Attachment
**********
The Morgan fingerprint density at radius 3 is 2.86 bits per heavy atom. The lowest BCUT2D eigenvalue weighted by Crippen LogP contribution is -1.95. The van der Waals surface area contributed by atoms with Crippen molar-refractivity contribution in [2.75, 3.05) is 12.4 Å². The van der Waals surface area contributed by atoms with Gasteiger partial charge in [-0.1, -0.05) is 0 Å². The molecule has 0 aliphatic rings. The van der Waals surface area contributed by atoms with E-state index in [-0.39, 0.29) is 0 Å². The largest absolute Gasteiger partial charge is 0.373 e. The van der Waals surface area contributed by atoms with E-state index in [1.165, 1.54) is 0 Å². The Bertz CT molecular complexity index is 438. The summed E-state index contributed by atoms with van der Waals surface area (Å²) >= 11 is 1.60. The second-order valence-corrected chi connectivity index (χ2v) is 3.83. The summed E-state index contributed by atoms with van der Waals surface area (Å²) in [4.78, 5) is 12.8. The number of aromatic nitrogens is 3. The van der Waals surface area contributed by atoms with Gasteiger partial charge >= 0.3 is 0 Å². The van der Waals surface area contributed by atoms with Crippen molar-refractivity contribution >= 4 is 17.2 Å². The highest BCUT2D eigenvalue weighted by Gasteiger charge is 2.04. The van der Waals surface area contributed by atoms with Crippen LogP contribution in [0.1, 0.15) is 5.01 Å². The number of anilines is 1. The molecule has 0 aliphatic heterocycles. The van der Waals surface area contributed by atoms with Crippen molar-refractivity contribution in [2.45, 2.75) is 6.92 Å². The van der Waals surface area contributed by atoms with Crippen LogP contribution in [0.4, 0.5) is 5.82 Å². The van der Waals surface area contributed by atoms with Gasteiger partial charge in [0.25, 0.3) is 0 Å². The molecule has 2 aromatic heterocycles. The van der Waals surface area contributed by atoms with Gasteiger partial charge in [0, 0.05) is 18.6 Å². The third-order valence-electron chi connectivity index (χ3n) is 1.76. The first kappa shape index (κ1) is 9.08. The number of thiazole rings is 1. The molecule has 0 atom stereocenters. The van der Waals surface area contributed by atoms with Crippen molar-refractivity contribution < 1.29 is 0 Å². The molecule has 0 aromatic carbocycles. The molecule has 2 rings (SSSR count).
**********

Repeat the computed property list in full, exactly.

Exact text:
The Morgan fingerprint density at radius 3 is 2.86 bits per heavy atom. The lowest BCUT2D eigenvalue weighted by Crippen LogP contribution is -1.95. The van der Waals surface area contributed by atoms with Crippen molar-refractivity contribution in [2.75, 3.05) is 12.4 Å². The van der Waals surface area contributed by atoms with Gasteiger partial charge in [-0.1, -0.05) is 0 Å². The molecule has 0 aliphatic rings. The van der Waals surface area contributed by atoms with E-state index in [-0.39, 0.29) is 0 Å². The largest absolute Gasteiger partial charge is 0.373 e. The van der Waals surface area contributed by atoms with E-state index in [1.165, 1.54) is 0 Å². The Bertz CT molecular complexity index is 438. The summed E-state index contributed by atoms with van der Waals surface area (Å²) >= 11 is 1.60. The second-order valence-corrected chi connectivity index (χ2v) is 3.83. The summed E-state index contributed by atoms with van der Waals surface area (Å²) in [4.78, 5) is 12.8. The number of aromatic nitrogens is 3. The van der Waals surface area contributed by atoms with Gasteiger partial charge >= 0.3 is 0 Å². The van der Waals surface area contributed by atoms with Crippen molar-refractivity contribution >= 4 is 17.2 Å². The highest BCUT2D eigenvalue weighted by Gasteiger charge is 2.04. The van der Waals surface area contributed by atoms with Crippen LogP contribution in [0.1, 0.15) is 5.01 Å². The number of anilines is 1. The molecule has 0 aliphatic heterocycles. The van der Waals surface area contributed by atoms with Crippen molar-refractivity contribution in [2.45, 2.75) is 6.92 Å². The van der Waals surface area contributed by atoms with Crippen LogP contribution in [0.4, 0.5) is 5.82 Å². The van der Waals surface area contributed by atoms with Gasteiger partial charge in [0.25, 0.3) is 0 Å². The molecule has 2 aromatic heterocycles. The van der Waals surface area contributed by atoms with Gasteiger partial charge in [0, 0.05) is 18.6 Å². The third-order valence-electron chi connectivity index (χ3n) is 1.76. The first kappa shape index (κ1) is 9.08. The number of thiazole rings is 1. The molecule has 0 atom stereocenters. The van der Waals surface area contributed by atoms with Crippen molar-refractivity contribution < 1.29 is 0 Å². The molecule has 0 aromatic carbocycles. The molecule has 2 rings (SSSR count).